Résumé: When two metal nanostructures are placed nanometres apart, their optically driven free electrons couple electrically across the gap. The resulting plasmons have enhanced optical fields of a specific colour tightly confined inside the gap. Many emerging nanophotonic technologies depend on the careful control of this plasmonic coupling, including optical nanoantennas for highsensitivity chemical and biological sensors(1), nanoscale control of active devices(24), and improved photovoltaic devices(5). But for subnanometre gaps, coherent quantum tunnelling becomes possible and the system enters a regime of extreme nonlocality in which previous classical treatments(614) fail. Electron correlations across the gap that are driven by quantum tunnelling require a new description of nonlocal transport, which is crucial in nanoscale optoelectronics and singlemolecule electronics. Here, by simultaneously measuring both the electrical and optical properties of two gold nanostructures with controllable subnanometre separation, we reveal the quantum regime of tunnelling plasmonics in unprecedented detail. All observed phenomena are in good agreement with recent quantumbased models of plasmonic systems(15), which eliminate the singularities predicted by classical theories. These findings imply that tunnelling establishes a quantum limit for plasmonic field confinement of about 10(8) lambda(3) for visible light (of wavelength lambda). Our work thus prompts new theoretical and experimental investigations into quantumdomain plasmonic systems, and will affect the future of nanoplasmonic device engineering and nanoscale photochemistry.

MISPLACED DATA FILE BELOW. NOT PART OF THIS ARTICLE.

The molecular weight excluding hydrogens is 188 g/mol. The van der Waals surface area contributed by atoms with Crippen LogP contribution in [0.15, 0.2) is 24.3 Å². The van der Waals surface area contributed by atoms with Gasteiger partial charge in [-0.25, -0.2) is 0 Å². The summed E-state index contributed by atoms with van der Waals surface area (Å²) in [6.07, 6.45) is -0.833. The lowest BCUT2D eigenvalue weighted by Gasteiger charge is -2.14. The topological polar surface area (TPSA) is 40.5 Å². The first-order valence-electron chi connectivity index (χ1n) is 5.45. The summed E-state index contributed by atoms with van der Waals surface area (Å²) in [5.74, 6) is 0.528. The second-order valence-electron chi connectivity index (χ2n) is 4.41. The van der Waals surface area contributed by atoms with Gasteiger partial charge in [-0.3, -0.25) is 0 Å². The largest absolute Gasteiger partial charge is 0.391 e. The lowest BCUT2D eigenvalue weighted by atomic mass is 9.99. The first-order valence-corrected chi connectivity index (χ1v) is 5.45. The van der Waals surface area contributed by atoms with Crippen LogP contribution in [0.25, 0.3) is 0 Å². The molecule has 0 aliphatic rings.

Schubert, K., Damm, A., Eremeev, S. V., Marks, M., Shibuta, M., Berthold, W., Guedde, J., Borisov, A. G., Tsirkin, S. S., Chulkov, E. V., & Hoefer, U. (2012). Momentumresolved electron dynamics of imagepotential states on Cu and Ag surfaces. PHYSICAL REVIEW B, 85(20), 205431.
Résumé: The dependence of the inelastic lifetime of electrons in the first n = 1 imagepotential state of clean and raregas covered Ag(111), Cu(111), and Cu(100) surfaces on their momentum parallel to the surface has been studied experimentally by means of timeand angleresolved twophoton photoemission spectroscopy (2PPE) and theoretically by calculations based on the manybody theory within the selfenergy formalism. Similar to the previously studied clean Cu(100) surface, the theoretical results are in excellent agreement with the experiment findings for Cu(111). For Ag(111), the theory overestimates the decay rate and its momentum dependence, which is attributed to the neglect of surface plasmon excitations. With increasing parallel momentum, the n = 1 state shifts out of the projected bulk band gap on both surfaces and turns into an imagepotential resonance. This opens an additional decay channel by resonant electron transfer into the bulk, which is theoretically treated by the application of the wave packet propagation approach. The expected stronger increase of the decay rate upon crossing the edge of the band gap, however, is not observed in the experiment. The decoupling of the imagepotential states from the metal surface upon adsorption of raregas layers results in a decrease of the decay rate as well as of its momentum dependence by a similar factor, which can be successfully explained by the change of interband and intraband contributions to the total decay rate.


Zugarramurdi, A., Zabala, N., Silkin, V. M., Chulkov, E. V., & Borisov, A. G. (2012). Quantumwell states with image state character for Pb overlayers on Cu(111). PHYSICAL REVIEW B, 86(7), 075434.